2018, PG, 104 min. Directed by Marc Forster. Voices by Jim Cummings, Toby Jones, Sophie Okonedo, Brad Garrett, Peter Capaldi. Starring Ewan McGregor, Hayley Atwell, Bronte Carmichael, Mark Gatiss.
REVIEWED By Richard Whittaker, Fri., Aug. 10, 2018
Like Winnie the Pooh finding his own footprints in the snow, Christopher Robin ambles on the heels of 2017's more historically accurate Goodbye Christopher Robin. But where that first film followed the real boy who was the inspiration for A.A. Milne's childhood classics, this is the Christopher Robin of the book (McGregor), all grown up in post-World War II Britain, with a wife (Agent Carter's Atwell, seemingly born to wear tweed) and daughter (Carmichael, hewing out her own midcentury niche after small parts in Darkest Hour and On Chesil Beach). Yet while he superficially seems fine, there's something missing in his life, a certain something that possibly a certain bear might be able to help him find. Not that Pooh (voiced, as for the last 30 years, by Jim Cummings), is always that much help. But here he is, a bear of very little brain, in the middle of London, willing to lend a paw. After all, as he once very wisely said, you can’t stay in your corner of the Forest waiting for others to come to you. You have to go to them sometimes.
It's a seeming change of pace for Spotlight director Tom McCarthy to take script duties here, but makes complete sense in the context of Disney handing beloved musical oddity Pete's Dragon over to the equally unexpected David Lowery for a refresh. The script also in part comes from another unexpected source: lo-fi indie darling Alex Ross Perry, previously most famous for divisive festival fare like The Color Wheel, or depictions of thoroughly unlikable protagonists like Listen Up Philip. But then this Christopher Robin is simply an ordinary boy who had some extraordinary friends, and then grew up to be a very ordinary man who is having a very difficult time balancing his work and family life, and it will take reuniting with his old friends to get that all back on track.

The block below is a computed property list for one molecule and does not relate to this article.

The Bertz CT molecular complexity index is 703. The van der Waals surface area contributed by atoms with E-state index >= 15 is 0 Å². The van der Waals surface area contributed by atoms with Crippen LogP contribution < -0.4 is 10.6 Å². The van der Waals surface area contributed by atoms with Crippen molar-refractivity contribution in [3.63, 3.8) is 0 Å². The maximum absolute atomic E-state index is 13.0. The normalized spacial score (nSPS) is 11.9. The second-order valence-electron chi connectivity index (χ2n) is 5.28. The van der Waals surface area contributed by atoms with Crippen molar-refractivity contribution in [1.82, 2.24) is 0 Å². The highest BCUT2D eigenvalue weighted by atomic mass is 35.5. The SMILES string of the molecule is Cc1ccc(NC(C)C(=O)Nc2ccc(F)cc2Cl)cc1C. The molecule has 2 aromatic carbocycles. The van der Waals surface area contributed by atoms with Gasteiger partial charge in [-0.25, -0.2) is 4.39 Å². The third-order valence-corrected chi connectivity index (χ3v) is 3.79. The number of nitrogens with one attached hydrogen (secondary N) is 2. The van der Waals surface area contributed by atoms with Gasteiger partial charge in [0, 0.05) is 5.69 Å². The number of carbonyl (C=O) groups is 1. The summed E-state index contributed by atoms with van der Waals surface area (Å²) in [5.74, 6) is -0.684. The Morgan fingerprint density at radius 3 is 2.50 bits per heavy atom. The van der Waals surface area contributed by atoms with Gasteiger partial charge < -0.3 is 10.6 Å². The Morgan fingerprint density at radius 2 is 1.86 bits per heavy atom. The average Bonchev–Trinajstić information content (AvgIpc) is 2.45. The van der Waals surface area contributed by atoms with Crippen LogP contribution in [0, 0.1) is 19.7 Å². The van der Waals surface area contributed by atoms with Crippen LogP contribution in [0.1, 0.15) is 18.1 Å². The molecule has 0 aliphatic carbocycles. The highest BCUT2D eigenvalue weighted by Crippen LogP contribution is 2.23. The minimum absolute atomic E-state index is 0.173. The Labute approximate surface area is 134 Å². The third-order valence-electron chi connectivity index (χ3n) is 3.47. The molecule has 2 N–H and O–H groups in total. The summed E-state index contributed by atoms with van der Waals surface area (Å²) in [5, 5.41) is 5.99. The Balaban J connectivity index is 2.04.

And that's where the true magic of Christopher Robin lies. It's not that Pooh suddenly, magically reappears out of nowhere: he's been off, doing bearish things. When Christopher Robin left, Pooh, and Piglet, and Kanga, and Roo, and Owl, and Rabbit were still in the Hundred Acre Wood, still being themselves, and the inevitable happy ending comes because Christopher Robin returns to the logic of his childhood.
While the voice talent makes clear nods to the Disney adaptations of the Sixties (with particular plaudits to Brad Garrett for capturing Ralph Wright's morose tones as Eeyore), there's a deeper connection to Milne's books than ever. There's an undefinable, slightly mournful quality to his work – after all, the opening scene is taken directly from the farewell-to-childhood tea party that closes The House at Pooh Corner – and a sense of growing up. After all, Milne wrote the stories for his son, and Christopher Robin is never rescued by magical stuffed animals: Even as a small boy, he is always the deus ex machina that resolves their conununderumerums. This contemporary script catches that tone exquisitely, while still finding space for kid-giggle pratfalls, and the delicate, absurdist humor of the books.
True, Christopher Robin may take a little time to get to those emotions, mainly due to a scene-setting introduction that could stretch the attention of the most wriggly children. But once Pooh and Christopher are again paw-in-hand, it's just enchanting. It's in Cummings' voice, and that slight sense of confusion and loss and optimism that always defines his kind-hearted depiction of the bear of very little brain. It's in cinematographer Matthias Koenigswieser's beautiful capturing of the rolling, heather-dotted English countryside. It's in the truly remarkable work of the effect team, who curtail the cartoonishness and instead make the toys feel like real period toys. True, the designs often hew much more to the "classic Pooh" set out by Disney animator Wolfgang Reitherman and his team for 1966's Winnie the Pooh and the Honey Tree, than to E.H. Shepard's original illustrations. But the final design looks like someone took Reitherman's work to a 1920s bear manufacturer like Steiff or the Ideal Toy Company and said, "Make these." There's something about Pooh's thinning mohair, or the grey along Piglet's pink furrowed brow that will make the stiffest of British upper lips tremble.
But it all hangs from a pitch-perfect performance by McGregor, who does as much to breathe life into his old friends as anyone. He believes that the silly old bear is right there, and so will you.